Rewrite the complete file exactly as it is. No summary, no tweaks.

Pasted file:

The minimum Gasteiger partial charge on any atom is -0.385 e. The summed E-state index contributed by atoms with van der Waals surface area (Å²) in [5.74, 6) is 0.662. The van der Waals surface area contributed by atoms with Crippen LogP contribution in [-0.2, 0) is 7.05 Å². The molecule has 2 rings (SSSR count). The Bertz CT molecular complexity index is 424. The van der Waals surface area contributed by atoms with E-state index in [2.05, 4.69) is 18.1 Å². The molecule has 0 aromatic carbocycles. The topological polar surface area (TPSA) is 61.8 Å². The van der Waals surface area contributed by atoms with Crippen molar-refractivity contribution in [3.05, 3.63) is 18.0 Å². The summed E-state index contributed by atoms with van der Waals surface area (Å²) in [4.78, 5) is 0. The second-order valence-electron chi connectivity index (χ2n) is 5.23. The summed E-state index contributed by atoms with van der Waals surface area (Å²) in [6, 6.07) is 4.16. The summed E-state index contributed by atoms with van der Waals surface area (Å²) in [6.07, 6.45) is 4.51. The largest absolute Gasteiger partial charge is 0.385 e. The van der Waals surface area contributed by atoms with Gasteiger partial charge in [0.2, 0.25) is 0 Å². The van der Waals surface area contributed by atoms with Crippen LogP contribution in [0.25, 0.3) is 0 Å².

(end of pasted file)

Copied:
The minimum Gasteiger partial charge on any atom is -0.385 e. The summed E-state index contributed by atoms with van der Waals surface area (Å²) in [5.74, 6) is 0.662. The van der Waals surface area contributed by atoms with Crippen LogP contribution in [-0.2, 0) is 7.05 Å². The molecule has 2 rings (SSSR count). The Bertz CT molecular complexity index is 424. The van der Waals surface area contributed by atoms with E-state index in [2.05, 4.69) is 18.1 Å². The molecule has 0 aromatic carbocycles. The topological polar surface area (TPSA) is 61.8 Å². The van der Waals surface area contributed by atoms with Crippen molar-refractivity contribution in [3.05, 3.63) is 18.0 Å². The summed E-state index contributed by atoms with van der Waals surface area (Å²) in [4.78, 5) is 0. The second-order valence-electron chi connectivity index (χ2n) is 5.23. The summed E-state index contributed by atoms with van der Waals surface area (Å²) in [6, 6.07) is 4.16. The summed E-state index contributed by atoms with van der Waals surface area (Å²) in [6.07, 6.45) is 4.51. The largest absolute Gasteiger partial charge is 0.385 e. The van der Waals surface area contributed by atoms with Gasteiger partial charge in [0.2, 0.25) is 0 Å². The van der Waals surface area contributed by atoms with Crippen LogP contribution in [0.25, 0.3) is 0 Å².